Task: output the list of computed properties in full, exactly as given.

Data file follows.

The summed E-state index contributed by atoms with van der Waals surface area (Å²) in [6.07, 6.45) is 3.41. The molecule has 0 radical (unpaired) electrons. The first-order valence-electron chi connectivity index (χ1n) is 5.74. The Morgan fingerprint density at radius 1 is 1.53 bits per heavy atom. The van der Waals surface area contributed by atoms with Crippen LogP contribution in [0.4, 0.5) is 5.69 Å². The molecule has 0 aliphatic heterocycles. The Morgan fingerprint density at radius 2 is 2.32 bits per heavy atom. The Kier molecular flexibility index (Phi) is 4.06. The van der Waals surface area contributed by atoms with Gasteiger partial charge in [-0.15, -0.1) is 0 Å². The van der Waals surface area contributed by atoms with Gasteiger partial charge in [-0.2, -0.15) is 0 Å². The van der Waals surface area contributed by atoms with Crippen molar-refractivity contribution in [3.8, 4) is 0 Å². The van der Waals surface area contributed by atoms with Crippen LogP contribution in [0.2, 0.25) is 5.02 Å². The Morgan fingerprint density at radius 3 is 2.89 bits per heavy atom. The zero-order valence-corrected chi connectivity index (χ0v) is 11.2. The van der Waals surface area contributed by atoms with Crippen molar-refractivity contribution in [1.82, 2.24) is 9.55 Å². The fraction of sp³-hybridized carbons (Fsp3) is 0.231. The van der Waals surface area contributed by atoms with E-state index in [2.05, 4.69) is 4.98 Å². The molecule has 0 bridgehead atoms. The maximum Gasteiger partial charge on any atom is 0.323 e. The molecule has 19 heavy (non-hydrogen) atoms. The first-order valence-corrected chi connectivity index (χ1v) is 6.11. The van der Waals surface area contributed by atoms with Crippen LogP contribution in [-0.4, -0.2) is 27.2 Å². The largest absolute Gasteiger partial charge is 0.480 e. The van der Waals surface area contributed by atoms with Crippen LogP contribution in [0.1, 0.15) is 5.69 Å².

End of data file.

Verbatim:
The summed E-state index contributed by atoms with van der Waals surface area (Å²) in [6.07, 6.45) is 3.41. The molecule has 0 radical (unpaired) electrons. The first-order valence-electron chi connectivity index (χ1n) is 5.74. The Morgan fingerprint density at radius 1 is 1.53 bits per heavy atom. The van der Waals surface area contributed by atoms with Crippen LogP contribution in [0.4, 0.5) is 5.69 Å². The molecule has 0 aliphatic heterocycles. The Morgan fingerprint density at radius 2 is 2.32 bits per heavy atom. The Kier molecular flexibility index (Phi) is 4.06. The van der Waals surface area contributed by atoms with Gasteiger partial charge in [-0.15, -0.1) is 0 Å². The van der Waals surface area contributed by atoms with Gasteiger partial charge in [-0.2, -0.15) is 0 Å². The van der Waals surface area contributed by atoms with Crippen molar-refractivity contribution in [3.8, 4) is 0 Å². The van der Waals surface area contributed by atoms with Crippen LogP contribution in [0.2, 0.25) is 5.02 Å². The Morgan fingerprint density at radius 3 is 2.89 bits per heavy atom. The zero-order valence-corrected chi connectivity index (χ0v) is 11.2. The van der Waals surface area contributed by atoms with Crippen molar-refractivity contribution in [1.82, 2.24) is 9.55 Å². The fraction of sp³-hybridized carbons (Fsp3) is 0.231. The van der Waals surface area contributed by atoms with E-state index in [2.05, 4.69) is 4.98 Å². The molecule has 0 bridgehead atoms. The maximum Gasteiger partial charge on any atom is 0.323 e. The molecule has 19 heavy (non-hydrogen) atoms. The first-order valence-corrected chi connectivity index (χ1v) is 6.11. The van der Waals surface area contributed by atoms with Crippen LogP contribution in [-0.4, -0.2) is 27.2 Å². The largest absolute Gasteiger partial charge is 0.480 e. The van der Waals surface area contributed by atoms with Crippen LogP contribution in [0.1, 0.15) is 5.69 Å².